George Saunders: You can hear in that quote that I'm not entirely sure how I feel about that tendency. I was aware of it, but I was wondering, Why is that? I think that statement was true at the time. There were some things I could write about where the prose would come alive, but for other things I would resort to a kind of habituated way of writing realism. And that second way wasn't good, that kind of out-of-the-box realism.

Then I stumbled on this way of writing that I think of as third-person ventriloquistI stumbled on this way of writing that I think of as third-person ventriloquist. The first time I did it was in a story called "The Falls," which is in Pastoralia. It's a way of approaching ostensibly realist material from the inside of someone's head. It differs from traditional stream of consciousness in that you're really mindful about trying to use their diction, and that in turn means that you're kind of honoring their psychological affirmations.

So that was a way to make the prose funnier and faster, that one little mental construct — I'm going to go into Jim's head and I'm going to think like Jim. Suddenly, that was doing the same thing for me that the theme park constraint was doing before.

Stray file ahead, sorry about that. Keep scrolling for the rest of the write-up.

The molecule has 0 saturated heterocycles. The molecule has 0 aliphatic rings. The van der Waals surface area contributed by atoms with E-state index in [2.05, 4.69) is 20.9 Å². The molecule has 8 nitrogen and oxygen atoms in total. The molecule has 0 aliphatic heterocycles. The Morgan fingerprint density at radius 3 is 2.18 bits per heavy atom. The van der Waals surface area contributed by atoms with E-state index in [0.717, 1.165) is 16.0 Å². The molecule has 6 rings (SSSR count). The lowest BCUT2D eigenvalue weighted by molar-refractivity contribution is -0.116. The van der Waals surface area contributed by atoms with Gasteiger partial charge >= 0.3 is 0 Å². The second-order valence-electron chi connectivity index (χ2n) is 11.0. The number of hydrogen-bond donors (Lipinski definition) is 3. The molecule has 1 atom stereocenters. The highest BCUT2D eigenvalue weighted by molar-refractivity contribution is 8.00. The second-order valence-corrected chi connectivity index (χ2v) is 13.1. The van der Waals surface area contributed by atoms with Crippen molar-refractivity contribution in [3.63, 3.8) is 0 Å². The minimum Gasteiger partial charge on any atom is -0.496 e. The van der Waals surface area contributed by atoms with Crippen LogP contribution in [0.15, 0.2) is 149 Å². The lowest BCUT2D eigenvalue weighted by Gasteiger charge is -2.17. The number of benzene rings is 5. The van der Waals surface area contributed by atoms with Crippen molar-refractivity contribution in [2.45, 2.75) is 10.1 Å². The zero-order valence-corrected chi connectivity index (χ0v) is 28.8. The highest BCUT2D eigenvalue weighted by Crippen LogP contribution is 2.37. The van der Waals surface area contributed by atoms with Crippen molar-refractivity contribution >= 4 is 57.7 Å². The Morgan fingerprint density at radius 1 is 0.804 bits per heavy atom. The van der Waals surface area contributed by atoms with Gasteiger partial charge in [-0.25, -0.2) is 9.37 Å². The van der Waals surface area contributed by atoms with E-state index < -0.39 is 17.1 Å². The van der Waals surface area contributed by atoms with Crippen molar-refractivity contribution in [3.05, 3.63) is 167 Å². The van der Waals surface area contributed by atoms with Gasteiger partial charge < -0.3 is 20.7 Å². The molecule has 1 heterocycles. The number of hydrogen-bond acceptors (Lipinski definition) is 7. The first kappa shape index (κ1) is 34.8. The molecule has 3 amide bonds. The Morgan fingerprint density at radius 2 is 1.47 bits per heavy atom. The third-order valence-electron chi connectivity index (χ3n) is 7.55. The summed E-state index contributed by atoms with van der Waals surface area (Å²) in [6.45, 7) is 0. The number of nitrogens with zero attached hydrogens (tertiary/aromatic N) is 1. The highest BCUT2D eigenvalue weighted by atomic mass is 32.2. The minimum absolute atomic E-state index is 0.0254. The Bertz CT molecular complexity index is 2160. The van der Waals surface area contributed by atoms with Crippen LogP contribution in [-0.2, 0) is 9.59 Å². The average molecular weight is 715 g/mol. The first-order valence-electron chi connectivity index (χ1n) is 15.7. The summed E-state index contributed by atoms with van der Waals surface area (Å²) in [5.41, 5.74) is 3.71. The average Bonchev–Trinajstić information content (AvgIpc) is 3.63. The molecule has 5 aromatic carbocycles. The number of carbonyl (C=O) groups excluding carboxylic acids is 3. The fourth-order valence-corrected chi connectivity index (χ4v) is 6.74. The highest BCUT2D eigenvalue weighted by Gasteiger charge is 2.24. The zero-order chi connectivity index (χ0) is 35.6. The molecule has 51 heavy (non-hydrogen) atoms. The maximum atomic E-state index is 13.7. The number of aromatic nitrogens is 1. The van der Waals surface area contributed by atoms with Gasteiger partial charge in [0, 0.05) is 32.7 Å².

Jill: What makes a collection hang together for you? Is it theme, or rhythm? How do you know when it's complete? I ask this in part because my advance reader's copy of Tenth of December didn't have the story "The Semplica-Girl Diaries" in it, which is in the finished book, and it made me think about the ways the book would be different in each of those incarnations.

Saunders: That decision about what gets in, in what order, is intuitive. I'll get a bunch of index cards when the stories are all done and put the first and the last lines of each of the stories on the cards and just kind of move them around. The idea would be that something would please you about the first story enough to make you go to the second one, and so on. The ordering is important there because sometimes the lengths between stories are… if you don't do it right, they're not appealing, somehow. And you don't want story eight to be too much like story nine. All those kind of gut feelings go into it.